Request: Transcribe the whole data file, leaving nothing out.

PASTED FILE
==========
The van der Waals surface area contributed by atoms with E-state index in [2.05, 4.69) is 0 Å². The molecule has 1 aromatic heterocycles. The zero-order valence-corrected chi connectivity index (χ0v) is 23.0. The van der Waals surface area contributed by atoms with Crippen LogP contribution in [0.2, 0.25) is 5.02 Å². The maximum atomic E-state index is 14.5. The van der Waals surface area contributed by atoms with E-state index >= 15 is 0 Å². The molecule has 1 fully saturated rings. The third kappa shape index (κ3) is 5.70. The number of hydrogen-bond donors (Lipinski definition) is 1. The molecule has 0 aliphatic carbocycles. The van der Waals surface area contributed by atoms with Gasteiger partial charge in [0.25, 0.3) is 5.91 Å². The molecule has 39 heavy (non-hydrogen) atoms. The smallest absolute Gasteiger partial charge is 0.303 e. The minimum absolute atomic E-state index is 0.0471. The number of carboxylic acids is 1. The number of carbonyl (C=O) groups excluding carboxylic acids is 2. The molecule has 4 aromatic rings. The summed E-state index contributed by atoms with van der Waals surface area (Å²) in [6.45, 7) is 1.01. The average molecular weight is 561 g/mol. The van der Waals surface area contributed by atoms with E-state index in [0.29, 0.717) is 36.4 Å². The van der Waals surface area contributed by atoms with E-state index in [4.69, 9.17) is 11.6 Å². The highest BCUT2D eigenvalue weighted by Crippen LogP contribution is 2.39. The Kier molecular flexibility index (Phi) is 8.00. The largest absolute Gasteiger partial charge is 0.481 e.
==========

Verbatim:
The van der Waals surface area contributed by atoms with E-state index in [2.05, 4.69) is 0 Å². The molecule has 1 aromatic heterocycles. The zero-order valence-corrected chi connectivity index (χ0v) is 23.0. The van der Waals surface area contributed by atoms with Crippen LogP contribution in [0.2, 0.25) is 5.02 Å². The maximum atomic E-state index is 14.5. The van der Waals surface area contributed by atoms with E-state index >= 15 is 0 Å². The molecule has 1 fully saturated rings. The third kappa shape index (κ3) is 5.70. The number of hydrogen-bond donors (Lipinski definition) is 1. The molecule has 0 aliphatic carbocycles. The van der Waals surface area contributed by atoms with Gasteiger partial charge in [0.25, 0.3) is 5.91 Å². The molecule has 39 heavy (non-hydrogen) atoms. The smallest absolute Gasteiger partial charge is 0.303 e. The minimum absolute atomic E-state index is 0.0471. The number of carboxylic acids is 1. The number of carbonyl (C=O) groups excluding carboxylic acids is 2. The molecule has 4 aromatic rings. The summed E-state index contributed by atoms with van der Waals surface area (Å²) in [6.45, 7) is 1.01. The average molecular weight is 561 g/mol. The van der Waals surface area contributed by atoms with E-state index in [0.29, 0.717) is 36.4 Å². The van der Waals surface area contributed by atoms with E-state index in [4.69, 9.17) is 11.6 Å². The highest BCUT2D eigenvalue weighted by Crippen LogP contribution is 2.39. The Kier molecular flexibility index (Phi) is 8.00. The largest absolute Gasteiger partial charge is 0.481 e.